More Thrills and Chills Ahead! What to Expect in 2024
Here are the key events that will shape climate and energy policy.
We will face some important forks in the road in 2024 in terms of environmental law. Here are some of the upcoming forks.
Who will be President in 2025? You probably don’t need reminding that 2024 is an election year. At this point, the election seems likely to be a replay of Biden versus Trump. The two couldn’t be more different in their views of climate and energy policy.
Who will control the House? The 2024 map for the Senate strongly favors the Republicans, so observers generally expect Senate control to flip. This increases the importance of controlling the House, particularly if Trump is elected — because otherwise the Democrats will be completely shut out of the federal government.
Will the Supreme Court overrule Chevron? The Chevron decision gives agencies leeway in interpreting regulatory statutes, which expands the policymaking role of EPA and other government agencies. Anti-regulatory conservatives favored this doctrine in the Reagan days, but not so much since Democrats showed their own ability to make use of this agency discretion. The Court is hearing two related cases that raise the issue of whether Chevron should be discarded or sharply limited, transferring power from agencies to judges.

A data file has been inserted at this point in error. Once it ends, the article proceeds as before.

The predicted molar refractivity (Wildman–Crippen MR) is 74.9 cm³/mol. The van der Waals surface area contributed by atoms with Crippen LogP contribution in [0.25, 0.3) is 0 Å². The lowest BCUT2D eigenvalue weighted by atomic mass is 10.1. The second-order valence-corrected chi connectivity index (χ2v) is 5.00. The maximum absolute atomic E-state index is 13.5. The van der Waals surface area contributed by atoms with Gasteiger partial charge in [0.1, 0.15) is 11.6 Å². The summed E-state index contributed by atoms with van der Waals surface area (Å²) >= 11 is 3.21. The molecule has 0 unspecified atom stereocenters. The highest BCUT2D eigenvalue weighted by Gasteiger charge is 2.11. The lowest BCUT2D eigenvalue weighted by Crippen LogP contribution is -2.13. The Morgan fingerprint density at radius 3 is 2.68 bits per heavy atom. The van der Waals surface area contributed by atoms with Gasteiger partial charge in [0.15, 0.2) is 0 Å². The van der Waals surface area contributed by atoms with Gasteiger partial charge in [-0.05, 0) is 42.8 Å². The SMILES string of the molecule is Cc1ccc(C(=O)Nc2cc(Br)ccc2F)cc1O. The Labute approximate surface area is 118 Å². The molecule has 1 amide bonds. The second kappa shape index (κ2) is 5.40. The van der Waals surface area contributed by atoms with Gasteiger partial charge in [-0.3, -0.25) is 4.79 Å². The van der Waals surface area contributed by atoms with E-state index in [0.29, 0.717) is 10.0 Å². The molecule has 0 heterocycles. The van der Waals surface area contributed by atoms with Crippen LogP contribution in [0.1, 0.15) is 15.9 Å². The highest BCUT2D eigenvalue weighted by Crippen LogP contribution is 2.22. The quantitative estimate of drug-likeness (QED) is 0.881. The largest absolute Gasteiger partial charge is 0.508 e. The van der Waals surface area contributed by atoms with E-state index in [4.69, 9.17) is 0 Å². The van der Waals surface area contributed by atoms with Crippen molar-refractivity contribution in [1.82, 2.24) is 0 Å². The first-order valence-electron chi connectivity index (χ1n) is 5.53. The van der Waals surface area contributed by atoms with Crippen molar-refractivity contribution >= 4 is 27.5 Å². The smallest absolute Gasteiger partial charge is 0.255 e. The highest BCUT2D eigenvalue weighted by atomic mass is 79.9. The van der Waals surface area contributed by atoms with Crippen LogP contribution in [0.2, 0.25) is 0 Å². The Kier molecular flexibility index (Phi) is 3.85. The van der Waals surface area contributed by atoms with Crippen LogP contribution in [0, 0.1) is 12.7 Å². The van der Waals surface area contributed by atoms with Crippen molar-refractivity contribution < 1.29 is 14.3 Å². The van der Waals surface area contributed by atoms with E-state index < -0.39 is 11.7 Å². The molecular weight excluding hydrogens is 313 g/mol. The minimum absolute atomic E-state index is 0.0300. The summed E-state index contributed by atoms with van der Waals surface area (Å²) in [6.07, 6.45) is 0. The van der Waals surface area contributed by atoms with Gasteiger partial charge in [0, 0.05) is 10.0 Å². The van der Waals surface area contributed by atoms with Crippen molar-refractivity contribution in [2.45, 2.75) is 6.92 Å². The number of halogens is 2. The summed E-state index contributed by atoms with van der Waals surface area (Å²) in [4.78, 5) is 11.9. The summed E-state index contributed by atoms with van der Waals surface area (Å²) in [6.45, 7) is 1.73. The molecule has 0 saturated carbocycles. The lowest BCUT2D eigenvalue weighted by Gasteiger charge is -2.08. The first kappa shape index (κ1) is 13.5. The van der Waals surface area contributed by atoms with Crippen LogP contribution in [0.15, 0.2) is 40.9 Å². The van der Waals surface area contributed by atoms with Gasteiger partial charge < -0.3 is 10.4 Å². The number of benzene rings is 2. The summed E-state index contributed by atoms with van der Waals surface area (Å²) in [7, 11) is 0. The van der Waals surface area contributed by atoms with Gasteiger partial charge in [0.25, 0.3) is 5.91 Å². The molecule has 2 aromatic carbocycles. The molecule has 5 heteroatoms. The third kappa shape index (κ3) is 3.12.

Will the Republicans roll back the Inflation Reduction Act? The IRA devoted $369 billion to clean energy. Republicans have been sniping at the law ever since. I doubt they will eliminate it entirely. Too many businesses and state governments are relying on it. Still, they could cut it back to varying degrees – particularly if they achieve unified control of the federal government.
What will happen to Biden’s big regulatory efforts? The Biden Administration has issued important regulations to cut carbon emissions and air pollution from trucks and cars. Will the D.C. Circuit uphold them? If so, will the Supreme Court intervene? Another big regulation should be out before summer and will cut emissions from coal- and gas-fired power plants. Will that one be finalized in time to avoid being derailed if the GOP wins in 2024?
What will happen with mandatory corporate climate disclosures? New laws in California require companies to disclose their carbon emissions and the risks they face due to climate change. The SEC is considering similar rules that would apply nationwide, and it should be issuing regulations by summer. How far the SEC will try to go is yet to be seen. Will the courts (including the Supreme Court) jump in to block those laws?
What about the tort suits against oil companies? The Supreme Court allowed lawsuits by cities and states against the oil companies to go back to state court. We should start seeing judicial rulings on some key issues – but we don’t know yet which ones, how courts will rule, and how quickly those cases will move up through the judicial hierarchy, potentially to the Supreme Court.
All in all, 2024 promises to be an eventful year — not even taking into account any big surprises that may be lurking ahead.